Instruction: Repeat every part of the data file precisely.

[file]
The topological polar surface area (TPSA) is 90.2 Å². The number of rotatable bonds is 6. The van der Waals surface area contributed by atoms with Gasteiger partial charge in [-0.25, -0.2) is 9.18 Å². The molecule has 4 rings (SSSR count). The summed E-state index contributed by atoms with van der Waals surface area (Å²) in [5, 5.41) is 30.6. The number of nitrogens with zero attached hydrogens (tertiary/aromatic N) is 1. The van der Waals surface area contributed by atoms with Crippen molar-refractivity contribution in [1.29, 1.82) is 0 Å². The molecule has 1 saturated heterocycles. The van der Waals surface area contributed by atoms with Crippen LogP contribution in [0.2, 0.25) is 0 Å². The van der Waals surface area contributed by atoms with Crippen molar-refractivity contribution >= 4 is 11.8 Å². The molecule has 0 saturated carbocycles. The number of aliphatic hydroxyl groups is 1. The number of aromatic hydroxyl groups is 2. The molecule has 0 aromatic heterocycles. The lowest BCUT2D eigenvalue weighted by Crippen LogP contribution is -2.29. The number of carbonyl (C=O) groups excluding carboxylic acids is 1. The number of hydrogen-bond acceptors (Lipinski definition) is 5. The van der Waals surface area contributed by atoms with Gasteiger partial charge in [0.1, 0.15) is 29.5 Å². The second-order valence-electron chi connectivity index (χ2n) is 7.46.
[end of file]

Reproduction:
The topological polar surface area (TPSA) is 90.2 Å². The number of rotatable bonds is 6. The van der Waals surface area contributed by atoms with Gasteiger partial charge in [-0.25, -0.2) is 9.18 Å². The molecule has 4 rings (SSSR count). The summed E-state index contributed by atoms with van der Waals surface area (Å²) in [5, 5.41) is 30.6. The number of nitrogens with zero attached hydrogens (tertiary/aromatic N) is 1. The van der Waals surface area contributed by atoms with Crippen molar-refractivity contribution in [1.29, 1.82) is 0 Å². The molecule has 1 saturated heterocycles. The van der Waals surface area contributed by atoms with Crippen LogP contribution in [0.2, 0.25) is 0 Å². The van der Waals surface area contributed by atoms with Crippen molar-refractivity contribution >= 4 is 11.8 Å². The molecule has 0 saturated carbocycles. The number of aliphatic hydroxyl groups is 1. The number of aromatic hydroxyl groups is 2. The molecule has 0 aromatic heterocycles. The lowest BCUT2D eigenvalue weighted by Crippen LogP contribution is -2.29. The number of carbonyl (C=O) groups excluding carboxylic acids is 1. The number of hydrogen-bond acceptors (Lipinski definition) is 5. The van der Waals surface area contributed by atoms with Gasteiger partial charge in [0.1, 0.15) is 29.5 Å². The second-order valence-electron chi connectivity index (χ2n) is 7.46.